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Network-Centric Naval Forces: A Transition Strategy for Enhancing Operational Capabilities world in the area of linking military forces in large, computer-based information networks that it is difficult for intelligence to estimate where the rest of the world stands relative to the United States in this area. This does not mean that U.S. network-centric operations capability is now or will in the future be safe from attack or interference. As detailed in Chapter 5, U.S. information and combat networks and the NCII have, because of their inherent design and by virtue of their reliance on the commercial technology base, many vulnerabilities. Anyone with modern computing and communications capability can wage information war or cyber war against the United States, often in ways that have no easy counter. Approaches to mitigating this risk are discussed in detail in Chapter 5. Overall, the committee believes that it has assembled a relatively complete picture of the significance of the movement toward NCO for the naval forces in the joint environment. The menu of needed actions to achieve the capability is large and will require a dedicated and extended effort throughout the Department of the Navy, building on and greatly extending actions currently under way. COMMITTEE MEETINGS The committee first convened early in 1999 and met for approximately 8 months. During that time, it held the following committee and panel meetings: January 26-28, 1999, in Washington, D.C (Plenary). Organizational meeting. Navy, Marine Corps, Joint Chiefs of Staff, and Defense Advanced Research Projects Agency (DARPA) briefings on network-centric warfare. February 16-17, 1999, in Washington, D.C. (Representatives, Panels 1 and 3). Office of the Chief of Naval Operations concepts of operations and tactical data links briefings. February 18, 1999, in Washington, D.C. (Integration Panel). March 4-5, 1999, in Washington, D.C. (Panel 2). Defense Information Systems Agency (DISA), DARPA, Joint Chiefs of Staff, and Office of the Secretary of Defense information infrastructure and interoperability briefings. March 9 and 11, 1999, in Washington, D.C. (Panel 4). Joint Requirements Oversight Council, Navy, and Marine Corps assessment and requirements briefings. March 23, 1999, in Washington, D.C. (Plenary). Air Force Battlespace Infosphere, Army Digital Battlefield, Defense Science Board Integrated Information Infrastructure, and DARPA Discover II briefings. March 24, 1999, in Washington, D.C. (Representatives, Panels 1 through 4). DARPA, DISA, Military Satellite Communications Joint Program Office, and National Imagery and Mapping Agency information dissemination and management briefings. Naval Air Systems Command weapons, Navy Warfare Devel-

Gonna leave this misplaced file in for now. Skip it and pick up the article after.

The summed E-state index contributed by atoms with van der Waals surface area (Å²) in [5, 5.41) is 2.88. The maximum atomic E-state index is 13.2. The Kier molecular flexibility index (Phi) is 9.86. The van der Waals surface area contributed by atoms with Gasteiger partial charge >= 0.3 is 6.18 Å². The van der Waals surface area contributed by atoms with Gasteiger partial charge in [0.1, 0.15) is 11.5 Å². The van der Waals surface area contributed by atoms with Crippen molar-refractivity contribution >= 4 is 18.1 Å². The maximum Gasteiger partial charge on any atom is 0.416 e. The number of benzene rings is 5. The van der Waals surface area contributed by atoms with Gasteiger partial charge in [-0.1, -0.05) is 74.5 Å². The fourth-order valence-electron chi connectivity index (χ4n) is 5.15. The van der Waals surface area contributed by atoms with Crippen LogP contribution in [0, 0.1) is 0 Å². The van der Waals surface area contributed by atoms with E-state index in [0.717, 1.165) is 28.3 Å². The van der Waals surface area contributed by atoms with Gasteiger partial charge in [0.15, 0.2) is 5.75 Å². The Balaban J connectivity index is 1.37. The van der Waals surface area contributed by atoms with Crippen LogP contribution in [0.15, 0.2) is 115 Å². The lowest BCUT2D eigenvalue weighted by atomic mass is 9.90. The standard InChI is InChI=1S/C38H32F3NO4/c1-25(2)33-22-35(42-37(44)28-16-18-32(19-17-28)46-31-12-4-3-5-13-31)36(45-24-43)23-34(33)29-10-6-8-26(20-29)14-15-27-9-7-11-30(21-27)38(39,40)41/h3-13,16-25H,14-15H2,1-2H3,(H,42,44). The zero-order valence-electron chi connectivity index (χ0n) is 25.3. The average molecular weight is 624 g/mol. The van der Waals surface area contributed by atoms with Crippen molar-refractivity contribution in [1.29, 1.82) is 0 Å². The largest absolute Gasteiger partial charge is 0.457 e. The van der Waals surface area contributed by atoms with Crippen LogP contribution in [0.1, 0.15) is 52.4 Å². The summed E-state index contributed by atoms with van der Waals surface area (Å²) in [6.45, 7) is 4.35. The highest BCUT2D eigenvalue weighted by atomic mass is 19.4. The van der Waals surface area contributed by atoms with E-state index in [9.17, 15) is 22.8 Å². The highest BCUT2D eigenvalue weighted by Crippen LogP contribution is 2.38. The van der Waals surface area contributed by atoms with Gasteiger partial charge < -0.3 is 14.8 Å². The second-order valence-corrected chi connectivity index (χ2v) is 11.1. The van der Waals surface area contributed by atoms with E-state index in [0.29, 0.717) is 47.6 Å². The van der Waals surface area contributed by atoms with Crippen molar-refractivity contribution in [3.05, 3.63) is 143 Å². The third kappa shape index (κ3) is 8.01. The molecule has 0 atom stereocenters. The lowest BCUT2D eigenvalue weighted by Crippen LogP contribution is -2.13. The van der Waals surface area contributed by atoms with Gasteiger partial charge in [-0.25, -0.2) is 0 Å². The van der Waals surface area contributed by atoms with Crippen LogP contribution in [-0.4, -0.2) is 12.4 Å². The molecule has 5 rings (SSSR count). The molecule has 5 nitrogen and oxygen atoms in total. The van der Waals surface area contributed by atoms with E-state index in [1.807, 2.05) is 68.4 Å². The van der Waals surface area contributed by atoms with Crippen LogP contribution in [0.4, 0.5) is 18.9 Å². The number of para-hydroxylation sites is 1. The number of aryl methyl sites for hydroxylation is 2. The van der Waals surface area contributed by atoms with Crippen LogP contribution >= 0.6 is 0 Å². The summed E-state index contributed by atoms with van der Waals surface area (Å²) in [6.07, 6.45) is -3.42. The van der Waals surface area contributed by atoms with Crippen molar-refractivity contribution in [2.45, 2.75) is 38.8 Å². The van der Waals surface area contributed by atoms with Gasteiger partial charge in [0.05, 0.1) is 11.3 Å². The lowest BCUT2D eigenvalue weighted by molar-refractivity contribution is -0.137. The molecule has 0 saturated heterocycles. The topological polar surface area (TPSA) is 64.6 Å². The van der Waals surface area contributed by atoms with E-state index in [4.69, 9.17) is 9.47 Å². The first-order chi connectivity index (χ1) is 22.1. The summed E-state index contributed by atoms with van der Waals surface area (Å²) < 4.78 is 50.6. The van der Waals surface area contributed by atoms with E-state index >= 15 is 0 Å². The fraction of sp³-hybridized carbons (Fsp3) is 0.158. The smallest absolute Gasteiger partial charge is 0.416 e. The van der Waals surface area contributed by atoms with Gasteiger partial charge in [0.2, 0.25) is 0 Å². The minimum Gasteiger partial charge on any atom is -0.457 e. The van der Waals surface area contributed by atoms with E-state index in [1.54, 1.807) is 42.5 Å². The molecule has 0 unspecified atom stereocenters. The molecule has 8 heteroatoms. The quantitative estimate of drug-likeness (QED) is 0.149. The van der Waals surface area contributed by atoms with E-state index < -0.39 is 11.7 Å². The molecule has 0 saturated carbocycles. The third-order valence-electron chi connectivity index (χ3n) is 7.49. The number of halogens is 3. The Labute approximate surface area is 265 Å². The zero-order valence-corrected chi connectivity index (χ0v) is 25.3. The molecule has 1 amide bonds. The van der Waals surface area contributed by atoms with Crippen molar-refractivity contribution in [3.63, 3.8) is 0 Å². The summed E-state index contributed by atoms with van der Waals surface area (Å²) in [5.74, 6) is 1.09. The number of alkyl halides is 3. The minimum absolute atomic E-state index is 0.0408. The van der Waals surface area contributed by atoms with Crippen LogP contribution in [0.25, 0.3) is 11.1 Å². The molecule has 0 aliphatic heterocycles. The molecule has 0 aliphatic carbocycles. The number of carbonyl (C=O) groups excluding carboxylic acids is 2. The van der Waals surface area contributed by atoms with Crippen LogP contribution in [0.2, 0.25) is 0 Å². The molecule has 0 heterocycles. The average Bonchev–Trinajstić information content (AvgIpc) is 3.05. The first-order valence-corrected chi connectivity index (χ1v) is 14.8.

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Network-Centric Naval Forces: A Transition Strategy for Enhancing Operational Capabilities opment Command concepts of operations, and Office of the Secretary of Defense acquisition and technology briefings. March 25, 1999, in Washington, D.C. (Integration Panel). April 15-16, 1999, in Washington, D.C. (Panel 2). CitiGroup, DARPA, Naval Research Laboratory, and Office of Naval Research information assurance and security briefings. April 19, 1999, in Alexandria, Virginia (Representatives, Panels 2 and 3). National Reconnaissance Office briefings. April 20-21, 1999, in Washington, D.C. (Representatives, Panels 1, 3, and 4). Office of the Secretary of Defense and Marine Corps C4ISR requirements briefings. Air Force Rivet Joint and U2 briefings. April 27-29, 1999, in San Diego, California (Panel 2). Site visit to Space and Naval Warfare Systems Command. Briefings on information assurance and infrastructure programs, as well as related network-centric topics. May 19-20, 1999, in Washington, D.C. (Representatives, Panels 1 through 4). Air Force Expeditionary Force Experiment, DARPA information assurance, Joint Theater Air and Missile Defense Organization single integrated air picture, naval intelligence threat, and Naval Sea Systems Command battle force interoperability requirements briefings. May 21, 1999, in Washington, D.C. (Integration Panel). June 8-9, 1999, in Crystal City, Virginia (Panel 4). Navy and Air Force briefings on DD-21 and Joint Strike Fighter, respectively. June 16-17, 1999, in Washington, D.C. (Panel 2). June 21, 1999, in Washington, D.C. (Panel 4). June 23, 1999, in Washington, D.C. (Panel 1). June 22-23, 1999, in Washington, D.C. (Panel 3). June 24, 1999, in Washington, D.C. (Plenary). Status from panels. June 25, 1999, in Washington, D.C. (Integration Panel). July 13-14, 1999, in Washington, D.C. (Panel 4). July 19-23, 1999, in Woods Hole, Massachusetts (Plenary). August 31 to September 1, 1999, in Washington, D.C. (Integration Panel). September 29 to October 1, 1999, in Washington, D.C. (Integration Panel). November 8-10, 1999, in Washington, D.C. (Integration Panel). January 11-12, 2000, in Washington, D.C. (Integration Panel).